Alexis Arguello vs Salvador Sanchez. Who wins?
This is a revisited question asked previously from Brent. 15 rounds at featherweight.
Blogbaba ranks Salvador Sanchez at just bout the top of boxing's great little guys. With such a short career, and such a tragic end, Sanchez still left his mark on boxing history as one of the greats. Alexis Arquello has a legacy of equal stature, but drawn out over time, which somewhat dilutes the impact. We lost Sanchez while he was still for the most part invincible in the eyes of the boxing public. We saw the decline of Arquello, which magnifies some of the aura of greatness attributed to Salvador Sanchez. I think Arquello would have bent to the will of Sanchez and eventually bowed to the relentless pressure much the same way a young Azuma Nelson faded against Sanchez.
Salvador Sanchez by late round KO
Sánchez started his career very young, as a teenager, and he started piling up wins against tough Mexican opposition. His first fight of note came against the Mexican bantamweight champion Antonio Becerra, and Becerra proved far too experienced for the young Sánchez, dropping him in the first round, en route to a 12 round split decision. This would turn out to be Sánchez's last knockdown and loss suffered during his career.
Sánchez kept on fighting and moved to the Featherweight division. Soon he had beaten people like the Puerto Rican featherweight champion Felix Trinidad Sr., on his way to securing a title shot at world champion Danny "Little Red" Lopez, a popular TV fighter of the late 1970s who was an impressive fighter and had won some spectacular fights against the likes of former world champion David Kotei (twice), Juan Malvares and Mike Ayala. Confident and hard to beat, Lopez was beaten by Sánchez, who knocked out the defending champion in 13 rounds in Phoenix, Arizona. Thinking it was just a case of 'beginner's luck' (as it was Sánchez's first world title fight ever) Lopez looked for a rematch and this he got, in Las Vegas. This time he lasted one more round.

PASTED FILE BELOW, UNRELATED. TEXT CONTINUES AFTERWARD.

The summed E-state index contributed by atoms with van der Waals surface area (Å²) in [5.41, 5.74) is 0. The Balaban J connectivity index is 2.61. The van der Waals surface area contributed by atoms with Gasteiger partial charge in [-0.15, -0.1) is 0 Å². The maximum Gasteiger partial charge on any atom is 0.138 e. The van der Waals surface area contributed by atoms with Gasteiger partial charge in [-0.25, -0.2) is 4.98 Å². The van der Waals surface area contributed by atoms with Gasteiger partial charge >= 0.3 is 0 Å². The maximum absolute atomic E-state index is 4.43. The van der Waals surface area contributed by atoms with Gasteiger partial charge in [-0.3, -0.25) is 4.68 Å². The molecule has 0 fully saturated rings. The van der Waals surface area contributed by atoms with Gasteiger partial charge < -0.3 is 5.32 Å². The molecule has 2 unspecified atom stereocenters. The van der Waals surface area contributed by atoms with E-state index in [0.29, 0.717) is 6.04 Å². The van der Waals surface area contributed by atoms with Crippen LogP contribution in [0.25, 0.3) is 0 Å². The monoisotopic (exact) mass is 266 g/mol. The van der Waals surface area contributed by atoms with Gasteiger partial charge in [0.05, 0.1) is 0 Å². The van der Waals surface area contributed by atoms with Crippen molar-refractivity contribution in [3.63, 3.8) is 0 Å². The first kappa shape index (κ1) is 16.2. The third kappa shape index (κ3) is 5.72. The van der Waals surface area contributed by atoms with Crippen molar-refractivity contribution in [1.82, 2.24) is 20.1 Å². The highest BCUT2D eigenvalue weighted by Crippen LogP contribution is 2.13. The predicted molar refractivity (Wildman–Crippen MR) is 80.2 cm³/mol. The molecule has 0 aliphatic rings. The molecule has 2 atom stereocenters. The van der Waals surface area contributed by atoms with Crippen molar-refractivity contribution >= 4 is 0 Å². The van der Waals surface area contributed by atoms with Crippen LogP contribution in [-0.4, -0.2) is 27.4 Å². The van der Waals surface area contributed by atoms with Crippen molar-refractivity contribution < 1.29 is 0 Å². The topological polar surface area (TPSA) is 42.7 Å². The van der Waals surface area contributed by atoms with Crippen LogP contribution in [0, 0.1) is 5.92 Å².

After defeating the young future world champion Juan Laporte, Sánchez embarked on a string of defenses against men like Patrick Ford and Roberto Castanon, retaining his title each time. Then World Jr Featherweight champion Wilfredo Gómez went up in weight and challenged Sánchez. Sánchez retained the crown by a knockout in round eight on August 21, 1981 in Las Vegas, and Gómez had to return to the Jr. Featherweight division.
With that victory, Salvador Sánchez was an unknown to the casual boxing fan no more. He became a household name all over America that night.
Two fights later, his defense vs unheralded Jorge "Rocky" Garcia was the first fight featuring two featherweights ever to be televised by HBO. He beat Garcia punch after punch, but the challenger gave honor to his nickname, an unknown fighter who lasts the distance with the world champion.
Then came Azumah Nelson at Madison Square Garden. The unknown Nelson came from Ghana and would later become a 3 time world champion and a future hall of famer. He was unknown however, and was expected to only go a few rounds with the champ. It was an intense battle, with Sánchez managing to drop his young charge in the 7th round. After that they engaged in violent exchange after violent exchange. In the 15th, Sánchez broke out finally, connecting with a serious combination that dropped the challenger almost outside the ring. Referee Tony Perez had to stop the fight seconds later.
The fight with Nelson proved to be Sánchez's last. As he was training for a rematch with Laporte set for September, he crashed on the early morning of August 12, 1982 while driving his brand new Porsche sports car, dying instantly. At the time of his death at 23, there were talks about a rematch with Gómez or a challenge of world lightweight champion Alexis Argüello.
Sánchez was posthumously inducted into the International Boxing Hall Of Fame in 1991.
Sanchez all the way
ARGUELLO WAS A BETTER FIGHTER AND A BETTER PUNCHER. THE PEOPLE THAT PICKED SANCHEZ ARE WRONG, SO SAYS ME THE BIBLE OF BOXING.
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